March 2, 2018 / 4:04 AM / 7 months ago

Cambodia PM's son assumes senior military post

PHNOM PENH (Reuters) - The eldest son of Cambodia’s Prime Minister Hun Sen has assumed a position as joint chief of staff of Cambodia’s Armed Forces, the latest promotion of one of Hun Sen’s family members to a senior post aimed at apparently consolidating his grip on power.

Royal Cambodian Armed Forces' deputy commander Lieutenant General Hun Manet, speaks during an annual sports competition in Phnom Penh, Cambodia January 11, 2018. REUTERS/Stringer

Cambodian defense ministry spokesman Chhum Socheat said on Friday that Lieutenant General Hun Manet, who is also a deputy commander of the Royal Cambodian Armed Forces (RCAF), has taken the role of joint chief of staff, replacing General Kun Kim who is on a sick leave.

In January, Hun Sen appointed his son-in-law as deputy national police chief and in December, his youngest son was promoted to the rank of colonel in his father’s bodyguard unit.

The promotions come ahead of a July general election that many say Hun Sen looks set to win easily after the main opposition Cambodia National Rescue Party (CNRP) was dissolved by the Supreme Court last November at his government’s request.

Royal Cambodian Armed Forces' deputy commander Lieutenant General Hun Manet, speaks during an annual sports competition in Phnom Penh, Cambodia January 11, 2018. REUTERS/Stringer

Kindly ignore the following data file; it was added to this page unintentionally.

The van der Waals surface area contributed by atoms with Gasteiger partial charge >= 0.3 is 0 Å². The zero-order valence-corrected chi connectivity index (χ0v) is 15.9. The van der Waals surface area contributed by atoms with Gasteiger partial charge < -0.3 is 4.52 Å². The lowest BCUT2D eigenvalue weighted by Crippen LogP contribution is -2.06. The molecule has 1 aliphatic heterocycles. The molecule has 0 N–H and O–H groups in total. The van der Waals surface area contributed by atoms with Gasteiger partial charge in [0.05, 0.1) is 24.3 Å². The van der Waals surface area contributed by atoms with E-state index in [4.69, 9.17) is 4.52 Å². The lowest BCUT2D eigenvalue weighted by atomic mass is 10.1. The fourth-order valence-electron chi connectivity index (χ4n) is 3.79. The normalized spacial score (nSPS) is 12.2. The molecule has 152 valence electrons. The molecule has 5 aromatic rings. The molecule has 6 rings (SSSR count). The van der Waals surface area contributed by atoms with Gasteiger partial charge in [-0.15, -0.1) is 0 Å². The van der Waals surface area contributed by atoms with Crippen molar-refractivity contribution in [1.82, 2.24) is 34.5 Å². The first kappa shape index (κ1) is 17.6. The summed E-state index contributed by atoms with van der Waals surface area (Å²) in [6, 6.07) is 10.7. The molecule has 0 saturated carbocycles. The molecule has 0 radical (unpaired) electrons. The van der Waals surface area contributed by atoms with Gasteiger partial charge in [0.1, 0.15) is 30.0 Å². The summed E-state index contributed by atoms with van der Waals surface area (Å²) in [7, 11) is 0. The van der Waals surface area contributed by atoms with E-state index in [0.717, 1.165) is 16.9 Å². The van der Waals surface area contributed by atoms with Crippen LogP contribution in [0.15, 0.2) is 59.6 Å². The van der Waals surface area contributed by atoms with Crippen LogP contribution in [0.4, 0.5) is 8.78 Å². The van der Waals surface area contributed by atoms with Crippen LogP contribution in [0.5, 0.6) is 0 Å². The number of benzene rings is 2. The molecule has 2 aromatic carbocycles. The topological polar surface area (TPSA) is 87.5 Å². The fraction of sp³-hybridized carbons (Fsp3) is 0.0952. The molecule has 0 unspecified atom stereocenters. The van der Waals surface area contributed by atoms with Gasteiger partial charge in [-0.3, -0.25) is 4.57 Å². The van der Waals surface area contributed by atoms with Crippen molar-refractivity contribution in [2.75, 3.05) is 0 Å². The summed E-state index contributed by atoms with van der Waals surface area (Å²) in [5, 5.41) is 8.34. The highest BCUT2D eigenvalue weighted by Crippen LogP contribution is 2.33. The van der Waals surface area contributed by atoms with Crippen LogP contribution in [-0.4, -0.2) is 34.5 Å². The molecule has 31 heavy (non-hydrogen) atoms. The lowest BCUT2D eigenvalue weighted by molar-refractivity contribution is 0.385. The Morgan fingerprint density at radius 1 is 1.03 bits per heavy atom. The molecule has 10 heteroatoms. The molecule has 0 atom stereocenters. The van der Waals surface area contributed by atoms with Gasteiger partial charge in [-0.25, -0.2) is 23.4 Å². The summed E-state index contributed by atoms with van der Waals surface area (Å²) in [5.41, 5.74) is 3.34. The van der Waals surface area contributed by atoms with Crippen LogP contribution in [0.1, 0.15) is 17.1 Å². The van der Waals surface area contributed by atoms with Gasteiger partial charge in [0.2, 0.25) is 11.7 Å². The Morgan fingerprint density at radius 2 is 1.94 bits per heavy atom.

The opposition ban prompted the United States, the European Union and others to condemn a crackdown by Hun Sen’s ruling Cambodian People’s Party (CPP) on critics, including opposition lawmakers and some independent media.

The United States this week said it was suspending or curtailing several treasury, USAID and military assistance programs that support Cambodia’s military, taxation department and local authorities - all of which, it said, shared blame for recent instability.

Political analyst Lao Mong Hay said Hun Manet could become

head of the armed forces in the future.

“He could become the mainstay of the regime which has already become a de facto hereditary military regime,” Lao Mong Hay told Reuters.

Hun Sen celebrated 33 years in power in January, and has frequently spoken of staying on for at least another decade.

Editing by Amy Sawitta Lefevre

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